In the latest analysis of 2016 Statistics Canada numbers by Point2 Homes, Quebec and the Northwest Territories are the only two jurisdictions that saw their home ownership increase since 2011, at 61.3% and 53.7% of their populations, respectively.
The remaining 11 provinces suffered noticeable declines, which contributed to the national home ownership rate shrinking for the first time in nearly half a century.
The 2016 StatsCan census found that the nationwide rate fell by 1.2%, down to 67.8%.
Nunavut, plagued by inflamed costs and chronically inadequate housing supply, had the lowest rate across Canada, at 20%.
As for metropolitan markets, Caledon in Ontario exhibited the highest rate (90.8%) nationwide, while Montreal had the lowest (37%).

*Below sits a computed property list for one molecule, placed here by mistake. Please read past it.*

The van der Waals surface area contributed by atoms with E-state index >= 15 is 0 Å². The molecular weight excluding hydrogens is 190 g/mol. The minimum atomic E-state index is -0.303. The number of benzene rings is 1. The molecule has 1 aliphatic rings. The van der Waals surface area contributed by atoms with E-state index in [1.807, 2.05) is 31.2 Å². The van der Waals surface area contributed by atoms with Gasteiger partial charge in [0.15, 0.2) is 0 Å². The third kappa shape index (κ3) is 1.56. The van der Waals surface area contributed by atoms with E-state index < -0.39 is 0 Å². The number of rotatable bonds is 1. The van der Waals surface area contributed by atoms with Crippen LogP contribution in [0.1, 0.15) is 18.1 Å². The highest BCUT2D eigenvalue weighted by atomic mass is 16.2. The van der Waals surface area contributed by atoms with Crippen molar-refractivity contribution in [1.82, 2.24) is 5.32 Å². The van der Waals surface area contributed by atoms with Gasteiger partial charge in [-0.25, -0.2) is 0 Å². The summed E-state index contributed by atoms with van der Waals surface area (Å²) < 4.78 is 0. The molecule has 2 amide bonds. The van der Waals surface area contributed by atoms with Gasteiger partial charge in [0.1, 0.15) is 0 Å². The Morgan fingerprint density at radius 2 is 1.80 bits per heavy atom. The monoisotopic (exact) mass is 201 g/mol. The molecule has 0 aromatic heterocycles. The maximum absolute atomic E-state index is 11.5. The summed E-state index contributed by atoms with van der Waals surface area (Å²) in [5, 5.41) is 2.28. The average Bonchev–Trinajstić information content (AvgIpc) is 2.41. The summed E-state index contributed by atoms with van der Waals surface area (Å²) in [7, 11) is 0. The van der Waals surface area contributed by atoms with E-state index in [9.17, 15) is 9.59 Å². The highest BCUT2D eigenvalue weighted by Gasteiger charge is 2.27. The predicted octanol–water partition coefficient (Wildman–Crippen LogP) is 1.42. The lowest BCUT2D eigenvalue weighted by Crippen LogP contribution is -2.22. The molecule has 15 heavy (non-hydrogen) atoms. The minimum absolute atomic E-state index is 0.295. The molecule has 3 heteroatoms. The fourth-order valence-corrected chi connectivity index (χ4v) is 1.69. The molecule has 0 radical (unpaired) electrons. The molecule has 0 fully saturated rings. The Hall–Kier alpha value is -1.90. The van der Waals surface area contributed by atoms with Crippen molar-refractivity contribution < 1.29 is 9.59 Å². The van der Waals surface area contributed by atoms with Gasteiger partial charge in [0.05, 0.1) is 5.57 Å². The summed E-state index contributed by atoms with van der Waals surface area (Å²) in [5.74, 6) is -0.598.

Read more: Housing makes young adults in Toronto, Vancouver ‘miserable’
Renting has seen increased popularity, the Point2 Homes analysis added. Around 32.2% of Canadians were renting their homes in 2016, up from 31% in 2011. This represented roughly 4.6 million people nationwide.
However, while Montreal, Victoria, and Vancouver have long enjoyed significant renter presence, none of the 100 cities studied have seen the majority switch from ownership to renting in the 2011-2016 time frame, according to StatsCan.
Ottawa’s rental segment is shifting to a higher gear
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